3-Day Training | 23-25 Aug

Software Deobfuscation Techniques [HITB2021SIN]

  • Tim Blazytko Binary Security Researcher,
    Co-Founder of emproof GmbH
Duration 3 days
Seats Available -1
Difficulty advanced


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DATE: 23-25 August 2021

TIME: 09:00 to 17:00 SGT/GMT+8

Date Day Time Duration
23 August Monday 0900-17:00 SGT/GMT+8 8 Hours
24 August Tuesday 0900-17:00 SGT/GMT+8 8 Hours
25 August Wednesday 0900-17:00 SGT/GMT+8 8 Hours
(Course timing not suitable? Let us know!)


Code obfuscation has become a vital tool to protect, for example, intellectual property against competitors. In general, it attempts to impede program understanding by making the to-be-protected program more complex. As a consequence, a human analyst who still aims to reason about the obfuscated code has to overcome this barrier by transforming it into a representation that is easier to understand.


In this training, we get to know state-of-the-art code obfuscation techniques and have a look at how these complicate reverse engineering. Afterwards, we gradually become familiar with different deobfuscation techniques and use them to break obfuscation schemes in hands-on sessions. Thereby, participants will deepen their knowledge of program analysis and learn when and how (not) to use different techniques.

First, we have a look at important code obfuscation techniques and discuss how to attack them. Afterwards, we analyze a virtual machine-based (VM-based) obfuscation scheme, learn VM hardening techniques and see how to deal with them.

In the second part, we cover SMT-based program analysis. In detail, students learn how to solve program analysis problems with SMT solvers, how to prove characteristics of code, how to deobfuscate mixed Boolean-Arithmetic and how to break weak cryptography.

Before we use symbolic execution to automate large parts of code deobfuscation, we first introduce intermediate languages and compiler optimizations to simplify industrial-grade obfuscation schemes. Following, we use symbolic execution to automate SMT-based program analysis and break opaque predicates.

The last part covers program synthesis, an approach that learns the code’s semantics based on its input-output behavior. We explore how to collect input-output pairs; then, we use program synthesis to deobfuscate mixed Boolean-Arithmetic and learn the semantics of VM instruction handlers.


Why should you take this course?

This class is intended for students who have basic experience in reverse engineering and have to deal with obfuscated code. Furthermore, the course is also interesting for experienced reverse engineers who aim to deepen their understanding in program analysis techniques and code (de)obfuscation.

Key Learning Objectives

  • Get to know the state-of-the-art of code obfuscation and deobfuscation techniques
  • Learn compiler optimizations, SMT-based program analysis, symbolic execution and program synthesis
  • Apply all techniques to break obfuscation schemes in various hands-on sessions

What Students Say About This Training

From Tim’s past HITB training

  • Trainer’s Overall Score: 96%
  • Trainees’ Overall Feedback:

Would you recommend this class, or attend other classes by this trainer?

“Yes, I would definitely recommend this class to any reverse engineers wanting to advance their skills, and I would attend other classes by this trainer.”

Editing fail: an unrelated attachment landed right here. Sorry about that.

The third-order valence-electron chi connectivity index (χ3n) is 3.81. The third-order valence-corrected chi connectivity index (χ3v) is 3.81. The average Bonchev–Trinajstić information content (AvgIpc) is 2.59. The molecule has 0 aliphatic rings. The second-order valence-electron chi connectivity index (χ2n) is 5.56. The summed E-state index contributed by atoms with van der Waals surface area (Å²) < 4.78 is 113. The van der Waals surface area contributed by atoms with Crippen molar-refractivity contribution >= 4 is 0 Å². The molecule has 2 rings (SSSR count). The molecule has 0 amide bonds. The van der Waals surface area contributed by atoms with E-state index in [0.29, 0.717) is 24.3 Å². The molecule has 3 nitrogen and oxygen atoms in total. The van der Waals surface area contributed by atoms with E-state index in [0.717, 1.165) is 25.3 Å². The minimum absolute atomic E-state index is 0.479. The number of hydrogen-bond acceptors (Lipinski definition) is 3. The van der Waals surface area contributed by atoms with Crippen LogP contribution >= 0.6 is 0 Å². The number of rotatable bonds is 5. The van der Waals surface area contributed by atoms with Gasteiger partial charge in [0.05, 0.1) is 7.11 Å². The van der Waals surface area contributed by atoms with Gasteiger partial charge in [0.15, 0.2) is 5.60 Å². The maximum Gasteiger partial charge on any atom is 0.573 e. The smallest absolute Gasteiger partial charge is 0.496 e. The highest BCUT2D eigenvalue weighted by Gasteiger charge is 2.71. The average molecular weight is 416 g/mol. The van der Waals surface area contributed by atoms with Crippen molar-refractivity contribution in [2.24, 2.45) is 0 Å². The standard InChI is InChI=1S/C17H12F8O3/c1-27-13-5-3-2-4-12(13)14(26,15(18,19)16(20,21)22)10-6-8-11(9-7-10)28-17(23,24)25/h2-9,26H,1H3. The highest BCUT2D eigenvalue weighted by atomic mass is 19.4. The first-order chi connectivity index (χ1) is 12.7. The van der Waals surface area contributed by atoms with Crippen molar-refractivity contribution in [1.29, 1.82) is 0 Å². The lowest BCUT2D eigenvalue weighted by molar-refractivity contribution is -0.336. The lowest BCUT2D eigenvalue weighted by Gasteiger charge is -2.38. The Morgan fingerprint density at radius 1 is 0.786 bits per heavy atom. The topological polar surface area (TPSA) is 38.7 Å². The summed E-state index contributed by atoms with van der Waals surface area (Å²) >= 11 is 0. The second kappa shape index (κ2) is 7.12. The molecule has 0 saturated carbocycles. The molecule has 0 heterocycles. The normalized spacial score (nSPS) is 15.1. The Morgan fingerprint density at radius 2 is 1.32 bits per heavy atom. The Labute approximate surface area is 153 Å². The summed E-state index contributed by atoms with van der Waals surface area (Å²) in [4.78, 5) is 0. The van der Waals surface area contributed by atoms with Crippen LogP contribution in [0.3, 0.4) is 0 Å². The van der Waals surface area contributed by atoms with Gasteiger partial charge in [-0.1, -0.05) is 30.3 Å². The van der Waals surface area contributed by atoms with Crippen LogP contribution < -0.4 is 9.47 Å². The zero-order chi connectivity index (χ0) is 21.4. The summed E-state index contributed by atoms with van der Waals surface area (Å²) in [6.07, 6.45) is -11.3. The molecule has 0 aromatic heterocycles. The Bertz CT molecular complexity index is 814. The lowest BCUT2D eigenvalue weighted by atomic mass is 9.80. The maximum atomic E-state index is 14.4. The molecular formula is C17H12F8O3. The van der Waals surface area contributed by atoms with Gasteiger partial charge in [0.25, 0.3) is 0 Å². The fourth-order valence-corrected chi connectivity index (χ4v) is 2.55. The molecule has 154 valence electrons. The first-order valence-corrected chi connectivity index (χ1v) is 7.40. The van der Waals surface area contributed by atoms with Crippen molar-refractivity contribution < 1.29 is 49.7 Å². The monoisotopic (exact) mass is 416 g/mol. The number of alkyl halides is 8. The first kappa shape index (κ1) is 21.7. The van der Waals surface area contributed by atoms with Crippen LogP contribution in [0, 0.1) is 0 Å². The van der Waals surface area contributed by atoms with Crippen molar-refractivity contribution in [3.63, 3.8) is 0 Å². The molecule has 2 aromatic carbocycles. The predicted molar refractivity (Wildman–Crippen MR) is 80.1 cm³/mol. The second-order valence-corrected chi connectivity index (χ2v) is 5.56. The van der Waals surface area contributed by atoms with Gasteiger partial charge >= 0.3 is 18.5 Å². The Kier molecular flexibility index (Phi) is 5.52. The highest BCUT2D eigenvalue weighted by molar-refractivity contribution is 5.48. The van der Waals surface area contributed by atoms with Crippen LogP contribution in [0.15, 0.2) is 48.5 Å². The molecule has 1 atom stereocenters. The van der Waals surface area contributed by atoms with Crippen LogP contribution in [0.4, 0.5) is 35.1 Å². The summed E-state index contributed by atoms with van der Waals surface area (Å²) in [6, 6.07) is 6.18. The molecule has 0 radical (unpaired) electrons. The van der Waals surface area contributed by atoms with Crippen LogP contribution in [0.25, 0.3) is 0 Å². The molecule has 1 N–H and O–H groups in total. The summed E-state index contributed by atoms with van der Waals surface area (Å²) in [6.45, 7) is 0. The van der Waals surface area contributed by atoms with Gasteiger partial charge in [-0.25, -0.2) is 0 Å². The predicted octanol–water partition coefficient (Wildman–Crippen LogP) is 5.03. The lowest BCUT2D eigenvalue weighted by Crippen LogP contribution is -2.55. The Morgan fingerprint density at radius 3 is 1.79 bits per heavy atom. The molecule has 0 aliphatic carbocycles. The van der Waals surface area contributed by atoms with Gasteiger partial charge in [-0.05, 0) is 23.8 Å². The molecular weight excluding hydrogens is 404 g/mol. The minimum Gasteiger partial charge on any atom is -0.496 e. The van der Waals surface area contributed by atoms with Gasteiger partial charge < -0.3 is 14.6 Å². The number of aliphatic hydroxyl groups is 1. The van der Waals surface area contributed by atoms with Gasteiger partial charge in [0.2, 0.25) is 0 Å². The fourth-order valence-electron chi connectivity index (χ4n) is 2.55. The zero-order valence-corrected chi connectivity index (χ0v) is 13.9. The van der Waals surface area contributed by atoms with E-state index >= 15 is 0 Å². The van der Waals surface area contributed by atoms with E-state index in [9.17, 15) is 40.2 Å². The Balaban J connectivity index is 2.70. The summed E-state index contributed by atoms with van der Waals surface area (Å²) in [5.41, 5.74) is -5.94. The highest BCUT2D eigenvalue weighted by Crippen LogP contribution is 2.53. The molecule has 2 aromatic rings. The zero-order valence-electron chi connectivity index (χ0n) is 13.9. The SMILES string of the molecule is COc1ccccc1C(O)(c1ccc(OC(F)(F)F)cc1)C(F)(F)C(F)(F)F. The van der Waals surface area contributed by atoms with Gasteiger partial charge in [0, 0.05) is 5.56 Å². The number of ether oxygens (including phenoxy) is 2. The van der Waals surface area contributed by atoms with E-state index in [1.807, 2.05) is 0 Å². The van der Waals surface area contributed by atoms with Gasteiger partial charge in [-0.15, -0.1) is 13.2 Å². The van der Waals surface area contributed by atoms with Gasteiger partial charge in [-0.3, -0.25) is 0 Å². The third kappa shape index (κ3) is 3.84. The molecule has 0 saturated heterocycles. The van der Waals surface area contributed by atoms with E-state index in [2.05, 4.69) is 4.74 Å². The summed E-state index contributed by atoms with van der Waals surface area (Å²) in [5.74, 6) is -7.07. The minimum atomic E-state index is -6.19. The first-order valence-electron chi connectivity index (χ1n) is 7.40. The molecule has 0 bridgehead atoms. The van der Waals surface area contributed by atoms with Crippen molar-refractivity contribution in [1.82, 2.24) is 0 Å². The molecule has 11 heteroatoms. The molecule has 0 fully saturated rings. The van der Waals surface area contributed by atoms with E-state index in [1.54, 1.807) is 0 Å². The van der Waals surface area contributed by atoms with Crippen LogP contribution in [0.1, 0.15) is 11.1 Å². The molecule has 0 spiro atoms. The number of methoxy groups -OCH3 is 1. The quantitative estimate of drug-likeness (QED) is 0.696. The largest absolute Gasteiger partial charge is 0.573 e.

“Absolutely recommend this class. It has met and exceed all my expectations!”

What part of this course did you find most useful and interesting?

“The latter part, dealing with the automation of analysis, [where we were] applying the theory of techniques covered earlier on”

“It is very difficult to fault any component of this course, its appears as a very mature and well refined project. Tim is clearly very passionate on the subjects and that is portrayed through the material and delivery.”


Prerequisite Knowledge

  • Basic reverse engineering skills
  • Familiarity with x86 assembly and Python

Hardware / Software Requirements

Students should bring a notebook with 2 GB RAM (minimum) and up to 15 GB disk space. Furthermore, they should install a disassembler of their choice (e.g., IDA or Ghidra) as well as virtualization software such as Virtual Box or VMware. Students will be provided with a Linux VM containing all necessary tools and setups.


Expand All

Introduction to Code (De)obfuscation

– motivation
– application scenarios
– program analysis techniques

Code Obfuscation Techniques

– opaque predicates
– control-flow flattening
– mixed Boolean-Arithmetic
– virtual machines
– virtual machine hardening

Code Deobfuscation Techniques

– compiler optimizations
– reconstructing control flow
– SMT-based program analysis
– taint analysis
– symbolic execution
– program synthesis

Compiler Optimizations

– dead code elimination
– constant propagation/folding
– static single assignment (SSA)
– optimizing obfuscated code

SMT-based Program Analysis

– SAT and SMT solvers
– encoding programs analysis problems for SMT solvers
– proving semantic equivalence
– proving properties of a piece of code
– solving complex program constraints
– deobfuscating mixed Boolean-Arithmetic
– breaking weak cryptography

Symbolic Execution

– intermediate languages for reverse engineering
– symbolic and semantic simplification of obfuscated code
– automation in reverse engineering
– deobfuscating VM-based obfuscation schemes
– interaction with SMT solvers
– breaking opaque predicates

Program Synthesis

– concept of program synthesis
– learning code semantics based on its input/output behavior
– obtaining input/output pairs from code
– deobfuscating mixed Boolean-Arithmetic
– learning semantics of VM instruction handlers

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